MANILA, Philippines – Department of Education (DepEd) laptops intended for use by public school teachers in regions across the country instead ended up being sold in surplus stores and Facebook Marketplace.
The laptops, along with computer laboratory packages, were part of the Department of Education Computerization Program (DCP) that sought to empower public schools by improving their access to technology.
From 2018 to 2020, however, according to a COA audit, DepEd’s DCP had delivered only 7,555 of its revised target of 38,827 packages. To help with the deliveries, DepEd contracted Transpac Cargo Logistics Inc., a little-known company that was able to beat other logistics giants for a P667-million deal.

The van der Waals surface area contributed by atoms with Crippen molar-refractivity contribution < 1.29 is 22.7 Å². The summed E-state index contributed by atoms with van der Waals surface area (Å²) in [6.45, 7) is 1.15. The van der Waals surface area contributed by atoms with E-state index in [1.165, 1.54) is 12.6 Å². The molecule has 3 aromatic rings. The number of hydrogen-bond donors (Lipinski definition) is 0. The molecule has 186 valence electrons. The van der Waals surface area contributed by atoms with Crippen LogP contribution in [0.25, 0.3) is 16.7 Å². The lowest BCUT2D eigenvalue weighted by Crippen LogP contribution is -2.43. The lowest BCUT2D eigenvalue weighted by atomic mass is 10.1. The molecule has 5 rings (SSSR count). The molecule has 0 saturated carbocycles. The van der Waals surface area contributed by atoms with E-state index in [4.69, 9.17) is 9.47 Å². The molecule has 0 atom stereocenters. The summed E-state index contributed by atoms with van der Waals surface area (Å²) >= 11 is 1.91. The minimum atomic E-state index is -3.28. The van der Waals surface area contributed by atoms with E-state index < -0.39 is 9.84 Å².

It may have been the deal of a lifetime for Transpac, but it had limited resources, which prompted it to find subcontractors to help deliver services. In part owing to transition woes, the logistics provider ended up not being paid by DepEd, resulting in a host of other problems, including the blatant sale by subcontractors, of laptops supposed to be for public school teachers.
How did things get to this, who’s responsible, and what can be done?
In this episode of Newsbreak Chats, Rappler investigative head Chay Hofileña sits with multimedia reporters Ryan Macasero and Bonz Magsambol, as well as researcher Ailla dela Cruz, to talk about their discoveries, challenges, and insights while doing their investigation into the DepEd laptop deal.
Watch Newsbreak Chats on Thursday, May 11, at 4 pm. – Rappler.com